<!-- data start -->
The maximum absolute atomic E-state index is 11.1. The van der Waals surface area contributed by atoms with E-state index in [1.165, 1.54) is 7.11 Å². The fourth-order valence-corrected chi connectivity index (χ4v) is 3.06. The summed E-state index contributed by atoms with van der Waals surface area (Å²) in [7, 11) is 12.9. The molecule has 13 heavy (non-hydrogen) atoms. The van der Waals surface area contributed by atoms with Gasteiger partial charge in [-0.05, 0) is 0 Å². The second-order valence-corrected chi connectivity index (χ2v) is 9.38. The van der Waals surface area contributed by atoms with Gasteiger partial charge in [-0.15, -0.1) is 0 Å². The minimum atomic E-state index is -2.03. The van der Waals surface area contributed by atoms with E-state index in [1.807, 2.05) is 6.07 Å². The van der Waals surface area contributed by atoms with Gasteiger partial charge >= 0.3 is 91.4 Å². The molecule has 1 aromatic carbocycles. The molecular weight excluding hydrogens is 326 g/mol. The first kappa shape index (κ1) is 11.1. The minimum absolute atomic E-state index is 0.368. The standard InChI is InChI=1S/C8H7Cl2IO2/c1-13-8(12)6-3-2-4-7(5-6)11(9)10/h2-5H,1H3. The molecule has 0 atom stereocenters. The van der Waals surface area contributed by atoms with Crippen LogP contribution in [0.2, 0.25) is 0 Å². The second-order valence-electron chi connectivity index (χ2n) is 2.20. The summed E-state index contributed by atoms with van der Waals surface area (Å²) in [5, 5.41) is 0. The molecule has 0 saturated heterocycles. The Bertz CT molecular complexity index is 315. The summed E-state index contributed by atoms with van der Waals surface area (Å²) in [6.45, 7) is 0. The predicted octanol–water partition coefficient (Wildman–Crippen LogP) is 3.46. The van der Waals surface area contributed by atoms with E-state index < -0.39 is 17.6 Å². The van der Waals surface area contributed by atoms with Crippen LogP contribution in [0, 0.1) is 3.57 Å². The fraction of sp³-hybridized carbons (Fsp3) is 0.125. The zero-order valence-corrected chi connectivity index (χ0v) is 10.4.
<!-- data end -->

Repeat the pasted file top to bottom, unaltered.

The maximum absolute atomic E-state index is 11.1. The van der Waals surface area contributed by atoms with E-state index in [1.165, 1.54) is 7.11 Å². The fourth-order valence-corrected chi connectivity index (χ4v) is 3.06. The summed E-state index contributed by atoms with van der Waals surface area (Å²) in [7, 11) is 12.9. The molecule has 13 heavy (non-hydrogen) atoms. The van der Waals surface area contributed by atoms with Gasteiger partial charge in [-0.05, 0) is 0 Å². The second-order valence-corrected chi connectivity index (χ2v) is 9.38. The van der Waals surface area contributed by atoms with Gasteiger partial charge in [-0.15, -0.1) is 0 Å². The minimum atomic E-state index is -2.03. The van der Waals surface area contributed by atoms with E-state index in [1.807, 2.05) is 6.07 Å². The van der Waals surface area contributed by atoms with Gasteiger partial charge >= 0.3 is 91.4 Å². The molecule has 1 aromatic carbocycles. The molecular weight excluding hydrogens is 326 g/mol. The first kappa shape index (κ1) is 11.1. The minimum absolute atomic E-state index is 0.368. The standard InChI is InChI=1S/C8H7Cl2IO2/c1-13-8(12)6-3-2-4-7(5-6)11(9)10/h2-5H,1H3. The molecule has 0 atom stereocenters. The van der Waals surface area contributed by atoms with Crippen LogP contribution in [0.2, 0.25) is 0 Å². The second-order valence-electron chi connectivity index (χ2n) is 2.20. The summed E-state index contributed by atoms with van der Waals surface area (Å²) in [5, 5.41) is 0. The molecule has 0 saturated heterocycles. The Bertz CT molecular complexity index is 315. The summed E-state index contributed by atoms with van der Waals surface area (Å²) in [6.45, 7) is 0. The predicted octanol–water partition coefficient (Wildman–Crippen LogP) is 3.46. The van der Waals surface area contributed by atoms with E-state index < -0.39 is 17.6 Å². The van der Waals surface area contributed by atoms with Crippen LogP contribution in [0, 0.1) is 3.57 Å². The fraction of sp³-hybridized carbons (Fsp3) is 0.125. The zero-order valence-corrected chi connectivity index (χ0v) is 10.4.